What will success looks like – This is the fun conversation! Will successful investing mean a yacht club membership card showing up in the mail? Probably not. But it does look like shrinking debt, better clarity for the future and inching closer to their goals, so let them know how they will be able to tell that what you’re doing for them is working. All kidding aside, they might not actually know how to measure the success of what you’re doing for them.
What it will cost and how will they be charged – Not the funnest conversation, but one that needs to happen.
Provide systems-driven ongoing care.
- Timely, on demand and easy-to-understand reports.
- A consistent monitoring process of not only their investments but their general life situation. Things change, after all.
- Proactive value phone calls where you check in with nothing to sell (but they do have to have a purpose).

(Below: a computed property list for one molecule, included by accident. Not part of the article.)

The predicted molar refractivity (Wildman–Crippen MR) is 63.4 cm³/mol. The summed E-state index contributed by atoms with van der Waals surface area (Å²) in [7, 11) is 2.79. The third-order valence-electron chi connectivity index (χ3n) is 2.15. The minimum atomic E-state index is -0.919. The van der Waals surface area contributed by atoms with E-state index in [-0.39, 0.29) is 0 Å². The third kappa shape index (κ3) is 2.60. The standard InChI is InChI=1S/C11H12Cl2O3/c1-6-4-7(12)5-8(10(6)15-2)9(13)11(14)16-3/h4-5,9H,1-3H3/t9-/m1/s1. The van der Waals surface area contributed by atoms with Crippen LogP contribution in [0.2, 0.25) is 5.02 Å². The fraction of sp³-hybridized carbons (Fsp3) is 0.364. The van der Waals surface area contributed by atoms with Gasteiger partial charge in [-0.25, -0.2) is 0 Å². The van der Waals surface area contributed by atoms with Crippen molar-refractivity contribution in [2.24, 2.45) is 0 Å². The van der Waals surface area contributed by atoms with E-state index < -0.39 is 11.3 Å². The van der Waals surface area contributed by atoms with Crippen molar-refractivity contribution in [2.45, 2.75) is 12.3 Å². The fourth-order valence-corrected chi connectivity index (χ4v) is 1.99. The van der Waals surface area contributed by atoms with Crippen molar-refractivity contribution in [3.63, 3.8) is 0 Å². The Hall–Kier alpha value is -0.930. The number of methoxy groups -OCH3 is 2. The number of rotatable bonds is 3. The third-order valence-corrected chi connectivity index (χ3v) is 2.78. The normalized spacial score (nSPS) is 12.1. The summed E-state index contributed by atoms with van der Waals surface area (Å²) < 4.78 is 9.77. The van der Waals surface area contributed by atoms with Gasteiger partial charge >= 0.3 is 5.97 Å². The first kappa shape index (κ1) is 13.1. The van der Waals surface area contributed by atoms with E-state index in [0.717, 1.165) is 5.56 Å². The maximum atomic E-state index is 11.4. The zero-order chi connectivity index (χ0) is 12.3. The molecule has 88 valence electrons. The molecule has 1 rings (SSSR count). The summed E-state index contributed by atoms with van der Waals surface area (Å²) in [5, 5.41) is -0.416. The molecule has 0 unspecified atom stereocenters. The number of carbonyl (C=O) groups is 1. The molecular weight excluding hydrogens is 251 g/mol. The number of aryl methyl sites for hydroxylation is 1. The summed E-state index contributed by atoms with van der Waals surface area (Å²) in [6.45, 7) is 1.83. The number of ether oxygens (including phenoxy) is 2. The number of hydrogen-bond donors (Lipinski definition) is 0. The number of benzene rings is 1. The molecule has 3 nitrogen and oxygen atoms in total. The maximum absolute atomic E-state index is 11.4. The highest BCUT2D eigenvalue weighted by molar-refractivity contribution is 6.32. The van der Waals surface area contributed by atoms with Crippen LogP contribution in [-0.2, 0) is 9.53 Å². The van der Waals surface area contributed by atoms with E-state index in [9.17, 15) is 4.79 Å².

- Responsiveness to calls and requests, which includes calling back in a timely manner and setting up informal meetings that fit into your clients’ schedule, maybe at a coffee shop or some other convenient place. Consider using Skype with them if it’s convenient for them.
- Provide regular, meaningful communication.
- Remove your client’s roadblocks. This could mean filling out paperwork with them on the spot or being with them when they get information you need from other sources that might be difficult or confusing.
- Make sure all team members in the office have access to info and are on the same page when interacting with them.
Always remember that it is not enough to tell people that you provide good quality service, you have to demonstrate it to your clients. Do this, and your name, along with a ringing endorsement, is bound to come up in conversations they have with others who are looking to do some investing.